Xylopia mwasumbii D. M. Johnson, Novon 9: 55-58. 1999., D. M. Johnson, Novon 9: 55 – 58. 1999.

Johnson, David M. & Murray, Nancy A., 2018, A revision of Xylopia L. (Annonaceae): the species of Tropical Africa, PhytoKeys 97, pp. 1-252: 75-79

publication ID

http://dx.doi.org/10.3897/phytokeys.97.20975

persistent identifier

http://treatment.plazi.org/id/F9BDC148-EE76-5B41-9109-DA35040799E9

treatment provided by

PhytoKeys by Pensoft

scientific name

Xylopia mwasumbii D. M. Johnson, Novon 9: 55-58. 1999.
status

 

10. Xylopia mwasumbii D. M. Johnson, Novon 9: 55-58. 1999.   Figs 18G, I-P View Figure 18

Type.

TANZANIA. Dar-es-Salaam Region, Kisarawe District, Pugu Forest Reserve , along N road 0.5 km E of brick factory, 6°52'S, 39°06'E, 200 m, 16 Feb 1996, D. M. Johnson & H. J. Ndangalasi 1884 (holotype: OWU!; isotypes: DSM! K! MO! [217000]) GoogleMaps   .

Description.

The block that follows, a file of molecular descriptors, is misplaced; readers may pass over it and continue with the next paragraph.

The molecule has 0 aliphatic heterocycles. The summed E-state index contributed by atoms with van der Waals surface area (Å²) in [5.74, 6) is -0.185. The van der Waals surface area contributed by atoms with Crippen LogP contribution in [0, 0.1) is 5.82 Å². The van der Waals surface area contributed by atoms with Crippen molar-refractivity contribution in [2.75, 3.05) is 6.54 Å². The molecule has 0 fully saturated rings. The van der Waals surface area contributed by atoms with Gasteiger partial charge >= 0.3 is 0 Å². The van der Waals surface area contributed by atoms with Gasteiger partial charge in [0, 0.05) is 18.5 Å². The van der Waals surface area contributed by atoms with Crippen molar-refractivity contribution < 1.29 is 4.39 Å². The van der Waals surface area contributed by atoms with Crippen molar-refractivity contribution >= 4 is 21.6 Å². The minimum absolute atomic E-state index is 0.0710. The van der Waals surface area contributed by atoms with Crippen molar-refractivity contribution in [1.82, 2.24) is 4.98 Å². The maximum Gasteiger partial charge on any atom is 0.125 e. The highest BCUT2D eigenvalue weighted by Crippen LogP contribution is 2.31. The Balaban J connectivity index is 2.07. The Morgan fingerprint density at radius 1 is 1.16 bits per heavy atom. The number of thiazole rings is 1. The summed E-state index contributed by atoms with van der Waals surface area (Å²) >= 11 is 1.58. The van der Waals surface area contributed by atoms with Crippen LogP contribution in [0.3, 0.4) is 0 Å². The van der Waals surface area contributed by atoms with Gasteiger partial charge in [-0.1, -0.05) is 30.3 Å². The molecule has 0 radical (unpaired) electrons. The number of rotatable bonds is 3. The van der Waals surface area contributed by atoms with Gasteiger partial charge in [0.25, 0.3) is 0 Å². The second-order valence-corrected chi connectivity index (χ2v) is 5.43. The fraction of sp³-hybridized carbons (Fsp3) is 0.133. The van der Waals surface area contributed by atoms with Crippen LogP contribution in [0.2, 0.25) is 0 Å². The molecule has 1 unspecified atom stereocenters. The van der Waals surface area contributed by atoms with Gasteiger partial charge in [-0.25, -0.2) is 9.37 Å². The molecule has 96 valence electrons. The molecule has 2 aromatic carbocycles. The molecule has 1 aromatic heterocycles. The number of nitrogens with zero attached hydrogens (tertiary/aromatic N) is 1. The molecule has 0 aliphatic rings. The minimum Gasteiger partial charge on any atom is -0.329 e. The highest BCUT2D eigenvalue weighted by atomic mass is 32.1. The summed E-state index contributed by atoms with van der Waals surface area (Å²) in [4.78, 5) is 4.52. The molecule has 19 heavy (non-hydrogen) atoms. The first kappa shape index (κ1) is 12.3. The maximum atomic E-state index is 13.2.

Tree up to 9 m tall, d.b.h. up to 10 cm, often with multiple trunks, the principal trunk often arching rather than erect; bark white with gray and orange mottling, mostly smooth but exfoliating in patches. Twigs gray, sparsely appressed-pubescent, the hairs 0.2-0.4 mm long, eventually light gray to gray-brown, glabrate; nodes frequently with two or more axillary branches. Leaf with larger blades 4.6-8.7 cm long, 2.4-4.3 cm wide, subcoriaceous, concolorous but paler abaxially, broadly elliptic to elliptic, occasionally ovate, elliptic-ovate, or obovate-elliptic, apex blunt-acuminate with an acumen 4-8 mm long, occasionally obtuse and emarginate, base broadly cuneate and decurrent on petiole, glabrous adaxially, sparsely sericeous abaxially; midrib plane adaxially, raised and somewhat keeled abaxially, secondary veins weakly brochidodromous, 9-11 per side, diverging at 55-70° from the midrib, these and higher-order veins indistinct but raised adaxially, slightly raised abaxially; petiole 4.5-8 mm long, flattened to canaliculate adaxially, glabrous to sparsely appressed-pubescent. Inflorescences axillary or from the axils of fallen leaves, 1-3-flowered, sparsely pubescent to glabrate; peduncle 1 per axil or absent, 1.9-4 mm long; pedicels 1-2 per peduncle, 2.4-3.5 mm long, 0.8-1.6 mm thick; bracts 2-3, evenly spaced along pedicel, caducous to persistent, 0.8-1.6 mm long, ovate, quadrate, semicircular, or deltate, occasionally tearing down the center as the inflorescence enlarges, apex obtuse; buds ovate-lanceolate to lanceolate, apex obtuse. Sepals slightly spreading at anthesis, 1/4-1/2-connate, 1.4-2.2 mm long, 1.5-2.2 mm wide, coriaceous, elliptic, apex obtuse to acute, sparsely sericeous abaxially. Petals olive-yellow to white in vivo; outer petals spreading at anthesis, 8-10 mm long, 2-3 mm wide at base, 2.3-2.6 mm wide at midpoint, coriaceous to slightly fleshy, linear-lanceolate to narrowly triangular, apex acute, appressed-pubescent adaxially, sericeous abaxially; inner petals erect at anthesis, 5.7-7.5 mm long, 1.8-2.2 mm wide at base, ca. 2.0 mm wide at midpoint, coriaceous to slightly fleshy, lanceolate, apex acute, base with undifferentiated margin, glabrous or with a few hairs. Stamens 40-45; fertile stamens 1.5-1.8 mm long, narrowly oblong, apex of connective obtuse to truncate, not exceeding anther thecae, anthers 6-13-locellate, filament ca. 0.7 mm long; outer staminodes absent; inner staminodes absent, but sometimes innermost stamens only 3-4-locellate; staminal cone 0.8-0.9 mm in diameter, 0.4-0.5 mm high, concealing only the bases of the ovaries, rim laciniate. Carpels 2-4; ovaries 1.5-1.7 mm long, narrowly oblong, sericeous, stigmas slightly separated, 0.7-1.1 mm long, lanceolate-falcate, flattened and longitudinally grooved on inner surface, glabrous. Torus flat, 1.5-1.6 mm in diameter. Fruit of up to 3 sparsely pubescent to glabrate monocarps borne on a pedicel 4.5-6 mm long, 1.1-1.4 mm thick, sparsely pubescent to glabrate, with sepals and sometimes persistent; torus not expanded in fruit, obscured by sepals. Monocarps with yellow-green exterior marked with contrasting green raised venation in vivo, 2-2.7 cm long, ca. 1.1 cm wide, 0.4-0.5 cm thick, oblong, not or only weakly torulose, apex truncate, obliquely mucronate, the beak 1-2 mm long, base contracted into a stipe 5-8.5 mm long, 1.1-1.6 mm thick, with raised veins forming oblique ridges and otherwise slightly wrinkled and finely verrucose; pericarp 0.5-0.6 mm thick. Seeds 2-4 per monocarp, in a single row, lying oblique or perpendicular to long axis, 8.5-9 mm long, 5.5-6 mm wide, ca. 5.4 mm thick, ellipsoid, broadly elliptic in cross section, truncate at micropylar end, rounded at chalazal end, light brown, smooth, shiny, raphe/antiraphe plane, visible as a band encircling the seed, micropylar scar 2.2-2.5 mm long, 2.0-2.5 mm wide, elliptic to circular; sarcotesta absent; aril white in vivo, light brown when dried, cupular, 4-5 mm in diameter, 1.7-2.2 mm high, fleshy, smooth.